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William Wakefield, 32, was found guilty last month of murdering baby Lincoln Wakefield by shaking him. The sentence handed down today has a minimum non parole period of 14 years and nine months.
Lincoln was rushed to hospital on June 11 last year with fatal brain injuries. He died the following day.
Wakefield initially denied intentionally hurting the baby, but later admitted in a police interview he shook Lincoln because he wanted to hurt him, saying he was "gutted" the boy wasn't his, and that he struggled with the fact Lincoln did not look like him.
He met Lincoln's mother when she was already pregnant.
Prior to the trial, he pleaded guilty to manslaughter, admitting he did kill the baby but denying his actions amounted to murder. He has also pleaded guilty to wounding with reckless disregard for safety, over an incident some weeks before Lincoln's death where he shook him and hit his head.
In a police interview shortly after Lincoln's death, Wakefield described the moment he fatally injured the child without provocation.
"I shook him first, not on purpose, and then I shook him again and then I shook him again ... to hurt him, I didn't mean to kill him," he said.
The Crown explained Wakefield could still be found guilty of murder despite not intending to kill Lincoln.
To be guilty of murder, it said, the killer had to intend to cause bodily harm to the victim, know such an action was likely to cause death, but consciously do it anyway.
Wakefield appeared in court this morning for sentencing, where Lincoln's mother read a victim impact statement. She said she would always picture in her head Lincoln looking at her, gurgling and cooing.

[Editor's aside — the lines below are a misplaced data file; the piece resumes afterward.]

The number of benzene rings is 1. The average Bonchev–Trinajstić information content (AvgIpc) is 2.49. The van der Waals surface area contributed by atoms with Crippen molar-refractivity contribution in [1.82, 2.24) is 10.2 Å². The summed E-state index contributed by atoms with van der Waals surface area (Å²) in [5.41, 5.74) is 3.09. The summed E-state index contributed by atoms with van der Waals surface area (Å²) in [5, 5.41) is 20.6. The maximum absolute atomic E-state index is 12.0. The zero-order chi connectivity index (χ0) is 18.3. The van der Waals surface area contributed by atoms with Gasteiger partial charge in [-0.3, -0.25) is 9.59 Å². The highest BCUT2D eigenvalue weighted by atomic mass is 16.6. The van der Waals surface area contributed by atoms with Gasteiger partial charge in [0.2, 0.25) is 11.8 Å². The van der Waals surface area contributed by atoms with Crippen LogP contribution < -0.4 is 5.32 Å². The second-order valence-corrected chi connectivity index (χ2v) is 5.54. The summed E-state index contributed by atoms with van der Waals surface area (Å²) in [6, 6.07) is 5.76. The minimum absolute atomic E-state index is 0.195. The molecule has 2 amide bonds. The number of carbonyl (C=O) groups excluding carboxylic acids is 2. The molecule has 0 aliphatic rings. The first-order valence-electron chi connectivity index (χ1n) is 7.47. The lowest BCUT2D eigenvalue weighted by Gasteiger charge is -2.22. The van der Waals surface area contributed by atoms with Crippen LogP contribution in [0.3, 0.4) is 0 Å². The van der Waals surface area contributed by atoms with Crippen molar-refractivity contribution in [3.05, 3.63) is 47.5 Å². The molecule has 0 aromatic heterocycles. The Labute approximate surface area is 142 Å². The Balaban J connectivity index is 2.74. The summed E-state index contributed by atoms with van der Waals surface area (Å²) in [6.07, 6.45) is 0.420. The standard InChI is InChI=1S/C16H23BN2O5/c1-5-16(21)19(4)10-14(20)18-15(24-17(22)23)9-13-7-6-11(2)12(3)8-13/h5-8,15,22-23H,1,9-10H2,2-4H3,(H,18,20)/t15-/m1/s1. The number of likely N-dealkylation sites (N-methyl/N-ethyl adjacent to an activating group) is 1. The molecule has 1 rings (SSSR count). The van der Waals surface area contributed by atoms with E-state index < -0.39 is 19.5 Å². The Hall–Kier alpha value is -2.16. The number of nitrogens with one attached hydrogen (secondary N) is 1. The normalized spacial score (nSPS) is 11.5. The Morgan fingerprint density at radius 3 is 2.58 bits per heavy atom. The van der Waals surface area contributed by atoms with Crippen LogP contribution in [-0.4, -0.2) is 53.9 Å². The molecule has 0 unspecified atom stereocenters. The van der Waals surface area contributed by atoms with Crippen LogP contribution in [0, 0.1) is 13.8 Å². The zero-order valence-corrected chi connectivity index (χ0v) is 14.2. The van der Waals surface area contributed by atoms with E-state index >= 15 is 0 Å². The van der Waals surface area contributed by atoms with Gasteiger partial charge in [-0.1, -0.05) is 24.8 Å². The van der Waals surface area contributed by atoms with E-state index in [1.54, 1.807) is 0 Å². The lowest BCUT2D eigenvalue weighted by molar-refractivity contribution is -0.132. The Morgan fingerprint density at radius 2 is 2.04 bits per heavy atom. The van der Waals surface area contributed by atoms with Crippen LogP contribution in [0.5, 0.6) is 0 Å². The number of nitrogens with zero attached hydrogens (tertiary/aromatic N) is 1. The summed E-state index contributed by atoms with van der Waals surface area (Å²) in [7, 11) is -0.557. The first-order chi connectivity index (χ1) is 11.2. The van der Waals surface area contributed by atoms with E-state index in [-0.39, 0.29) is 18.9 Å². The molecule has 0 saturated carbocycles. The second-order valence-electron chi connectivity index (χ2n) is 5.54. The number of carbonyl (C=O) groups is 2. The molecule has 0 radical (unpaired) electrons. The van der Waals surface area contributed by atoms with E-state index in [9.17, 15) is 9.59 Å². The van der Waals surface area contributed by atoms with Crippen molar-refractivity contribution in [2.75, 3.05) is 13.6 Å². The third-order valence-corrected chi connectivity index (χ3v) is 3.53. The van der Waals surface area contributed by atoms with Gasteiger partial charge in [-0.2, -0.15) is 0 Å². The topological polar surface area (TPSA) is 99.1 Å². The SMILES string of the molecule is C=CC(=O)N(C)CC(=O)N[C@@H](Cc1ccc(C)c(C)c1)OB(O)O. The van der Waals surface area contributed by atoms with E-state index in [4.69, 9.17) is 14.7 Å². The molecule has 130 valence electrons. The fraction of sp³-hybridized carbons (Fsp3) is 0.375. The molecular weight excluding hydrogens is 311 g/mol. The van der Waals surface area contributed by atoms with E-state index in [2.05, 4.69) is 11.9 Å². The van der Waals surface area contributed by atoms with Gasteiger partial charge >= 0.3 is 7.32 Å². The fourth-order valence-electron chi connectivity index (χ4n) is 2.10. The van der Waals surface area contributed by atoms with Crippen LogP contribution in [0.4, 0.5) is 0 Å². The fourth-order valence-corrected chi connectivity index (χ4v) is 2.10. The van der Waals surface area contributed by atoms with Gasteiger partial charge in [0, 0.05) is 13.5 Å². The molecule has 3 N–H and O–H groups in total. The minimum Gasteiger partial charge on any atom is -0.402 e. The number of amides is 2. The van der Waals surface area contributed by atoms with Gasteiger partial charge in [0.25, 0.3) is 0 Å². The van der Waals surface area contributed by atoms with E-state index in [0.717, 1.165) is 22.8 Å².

But she told Wakefield his memories would be vastly different.
"I hope you picture him on that day as you picked up a non-crying Lincoln and you looked into his big blue eyes before you brutally shook his little body between your big hands and I hope this plays over and over in your mind constantly haunting you."
The gaping hole Lincoln left would be especially felt on his birthdays, she said.
"There will be a cake with candles but no Lincoln to blow them out."
Justice Robert Dobson said the two most serious features of Wakefield's offending were the breach of trust and how vulnerable Lincoln was.
"He [Lincoln] was utterly defenceless, completely dependent on your basic humanity to treat him kindly and carefully.
"Left alone with you defenceless and with no one to monitor your conduct, he was completely at your mercy."
Baby killing by men who were not the biological fathers of their partners' children happened far too often in New Zealand, Justice Dobson said.
"It is a real blight on the way we live and it should not happen in a caring society."